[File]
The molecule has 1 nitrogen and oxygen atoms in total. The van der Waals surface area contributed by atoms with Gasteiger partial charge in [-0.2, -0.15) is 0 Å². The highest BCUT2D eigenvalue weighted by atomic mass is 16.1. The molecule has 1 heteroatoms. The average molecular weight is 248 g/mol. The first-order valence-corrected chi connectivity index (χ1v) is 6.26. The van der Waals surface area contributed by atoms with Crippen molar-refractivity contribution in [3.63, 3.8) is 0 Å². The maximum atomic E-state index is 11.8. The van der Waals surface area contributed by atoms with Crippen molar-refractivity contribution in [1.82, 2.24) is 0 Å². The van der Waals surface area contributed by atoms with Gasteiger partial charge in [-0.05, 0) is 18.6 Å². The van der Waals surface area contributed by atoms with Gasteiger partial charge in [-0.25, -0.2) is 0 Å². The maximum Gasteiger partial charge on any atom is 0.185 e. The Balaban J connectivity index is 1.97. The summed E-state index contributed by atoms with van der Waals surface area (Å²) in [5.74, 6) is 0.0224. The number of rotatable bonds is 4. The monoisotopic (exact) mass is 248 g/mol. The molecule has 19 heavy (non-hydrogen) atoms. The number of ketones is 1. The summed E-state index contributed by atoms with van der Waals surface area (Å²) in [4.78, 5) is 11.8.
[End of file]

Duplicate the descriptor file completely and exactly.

The molecule has 1 nitrogen and oxygen atoms in total. The van der Waals surface area contributed by atoms with Gasteiger partial charge in [-0.2, -0.15) is 0 Å². The highest BCUT2D eigenvalue weighted by atomic mass is 16.1. The molecule has 1 heteroatoms. The average molecular weight is 248 g/mol. The first-order valence-corrected chi connectivity index (χ1v) is 6.26. The van der Waals surface area contributed by atoms with Crippen molar-refractivity contribution in [3.63, 3.8) is 0 Å². The maximum atomic E-state index is 11.8. The van der Waals surface area contributed by atoms with Crippen molar-refractivity contribution in [1.82, 2.24) is 0 Å². The van der Waals surface area contributed by atoms with Gasteiger partial charge in [-0.05, 0) is 18.6 Å². The van der Waals surface area contributed by atoms with Gasteiger partial charge in [-0.25, -0.2) is 0 Å². The maximum Gasteiger partial charge on any atom is 0.185 e. The Balaban J connectivity index is 1.97. The summed E-state index contributed by atoms with van der Waals surface area (Å²) in [5.74, 6) is 0.0224. The number of rotatable bonds is 4. The monoisotopic (exact) mass is 248 g/mol. The molecule has 19 heavy (non-hydrogen) atoms. The number of ketones is 1. The summed E-state index contributed by atoms with van der Waals surface area (Å²) in [4.78, 5) is 11.8.